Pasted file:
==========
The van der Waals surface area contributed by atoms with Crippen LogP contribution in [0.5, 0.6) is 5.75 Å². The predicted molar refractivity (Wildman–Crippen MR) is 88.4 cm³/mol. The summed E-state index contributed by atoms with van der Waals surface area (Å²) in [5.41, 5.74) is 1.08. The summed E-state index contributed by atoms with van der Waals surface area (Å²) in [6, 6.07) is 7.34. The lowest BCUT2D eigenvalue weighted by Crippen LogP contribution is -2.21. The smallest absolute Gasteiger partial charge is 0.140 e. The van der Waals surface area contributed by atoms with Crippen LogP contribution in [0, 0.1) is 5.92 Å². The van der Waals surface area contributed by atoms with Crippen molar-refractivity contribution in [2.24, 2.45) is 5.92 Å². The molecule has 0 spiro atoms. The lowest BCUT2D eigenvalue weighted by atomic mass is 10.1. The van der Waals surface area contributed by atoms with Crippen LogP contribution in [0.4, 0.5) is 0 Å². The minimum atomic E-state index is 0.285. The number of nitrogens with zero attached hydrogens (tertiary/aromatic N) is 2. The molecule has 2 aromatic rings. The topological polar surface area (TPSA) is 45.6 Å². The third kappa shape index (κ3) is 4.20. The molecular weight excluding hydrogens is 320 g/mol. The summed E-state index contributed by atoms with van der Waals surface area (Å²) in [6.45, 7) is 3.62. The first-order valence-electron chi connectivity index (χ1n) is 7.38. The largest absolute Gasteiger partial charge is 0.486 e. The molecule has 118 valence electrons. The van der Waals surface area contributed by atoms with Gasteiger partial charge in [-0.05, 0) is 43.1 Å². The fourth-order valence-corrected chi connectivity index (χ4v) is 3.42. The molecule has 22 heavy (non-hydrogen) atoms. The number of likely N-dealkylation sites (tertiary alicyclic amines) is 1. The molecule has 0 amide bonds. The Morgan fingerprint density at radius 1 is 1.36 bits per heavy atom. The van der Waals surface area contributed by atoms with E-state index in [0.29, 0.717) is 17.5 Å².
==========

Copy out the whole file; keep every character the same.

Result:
The van der Waals surface area contributed by atoms with Crippen LogP contribution in [0.5, 0.6) is 5.75 Å². The predicted molar refractivity (Wildman–Crippen MR) is 88.4 cm³/mol. The summed E-state index contributed by atoms with van der Waals surface area (Å²) in [5.41, 5.74) is 1.08. The summed E-state index contributed by atoms with van der Waals surface area (Å²) in [6, 6.07) is 7.34. The lowest BCUT2D eigenvalue weighted by Crippen LogP contribution is -2.21. The smallest absolute Gasteiger partial charge is 0.140 e. The van der Waals surface area contributed by atoms with Crippen LogP contribution in [0, 0.1) is 5.92 Å². The van der Waals surface area contributed by atoms with Crippen molar-refractivity contribution in [2.24, 2.45) is 5.92 Å². The molecule has 0 spiro atoms. The lowest BCUT2D eigenvalue weighted by atomic mass is 10.1. The van der Waals surface area contributed by atoms with Crippen LogP contribution in [0.4, 0.5) is 0 Å². The minimum atomic E-state index is 0.285. The number of nitrogens with zero attached hydrogens (tertiary/aromatic N) is 2. The molecule has 2 aromatic rings. The topological polar surface area (TPSA) is 45.6 Å². The third kappa shape index (κ3) is 4.20. The molecular weight excluding hydrogens is 320 g/mol. The summed E-state index contributed by atoms with van der Waals surface area (Å²) in [6.45, 7) is 3.62. The first-order valence-electron chi connectivity index (χ1n) is 7.38. The largest absolute Gasteiger partial charge is 0.486 e. The molecule has 118 valence electrons. The van der Waals surface area contributed by atoms with Gasteiger partial charge in [-0.05, 0) is 43.1 Å². The fourth-order valence-corrected chi connectivity index (χ4v) is 3.42. The molecule has 22 heavy (non-hydrogen) atoms. The number of likely N-dealkylation sites (tertiary alicyclic amines) is 1. The molecule has 0 amide bonds. The Morgan fingerprint density at radius 1 is 1.36 bits per heavy atom. The van der Waals surface area contributed by atoms with E-state index in [0.29, 0.717) is 17.5 Å².